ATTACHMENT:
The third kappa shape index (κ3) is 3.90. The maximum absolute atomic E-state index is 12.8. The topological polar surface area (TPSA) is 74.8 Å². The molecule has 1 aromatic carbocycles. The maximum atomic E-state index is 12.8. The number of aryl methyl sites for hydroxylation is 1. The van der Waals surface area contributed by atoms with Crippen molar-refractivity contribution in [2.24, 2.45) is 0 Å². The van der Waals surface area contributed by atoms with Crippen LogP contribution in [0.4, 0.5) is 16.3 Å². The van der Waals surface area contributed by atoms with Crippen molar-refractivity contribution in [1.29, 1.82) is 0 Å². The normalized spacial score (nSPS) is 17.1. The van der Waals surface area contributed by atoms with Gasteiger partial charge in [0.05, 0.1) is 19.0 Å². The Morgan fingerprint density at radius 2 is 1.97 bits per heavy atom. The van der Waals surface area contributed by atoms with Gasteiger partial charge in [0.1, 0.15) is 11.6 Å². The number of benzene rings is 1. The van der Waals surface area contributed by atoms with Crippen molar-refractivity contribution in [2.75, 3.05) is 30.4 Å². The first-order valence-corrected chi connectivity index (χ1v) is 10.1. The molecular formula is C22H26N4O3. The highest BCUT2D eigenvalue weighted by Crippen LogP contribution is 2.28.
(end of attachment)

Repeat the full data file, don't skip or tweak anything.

The third kappa shape index (κ3) is 3.90. The maximum absolute atomic E-state index is 12.8. The topological polar surface area (TPSA) is 74.8 Å². The molecule has 1 aromatic carbocycles. The maximum atomic E-state index is 12.8. The number of aryl methyl sites for hydroxylation is 1. The van der Waals surface area contributed by atoms with Crippen molar-refractivity contribution in [2.24, 2.45) is 0 Å². The van der Waals surface area contributed by atoms with Crippen LogP contribution in [0.4, 0.5) is 16.3 Å². The van der Waals surface area contributed by atoms with Crippen molar-refractivity contribution in [1.29, 1.82) is 0 Å². The normalized spacial score (nSPS) is 17.1. The van der Waals surface area contributed by atoms with Gasteiger partial charge in [0.05, 0.1) is 19.0 Å². The Morgan fingerprint density at radius 2 is 1.97 bits per heavy atom. The van der Waals surface area contributed by atoms with Gasteiger partial charge in [0.1, 0.15) is 11.6 Å². The number of benzene rings is 1. The van der Waals surface area contributed by atoms with Crippen molar-refractivity contribution in [2.75, 3.05) is 30.4 Å². The first-order valence-corrected chi connectivity index (χ1v) is 10.1. The molecular formula is C22H26N4O3. The highest BCUT2D eigenvalue weighted by Crippen LogP contribution is 2.28.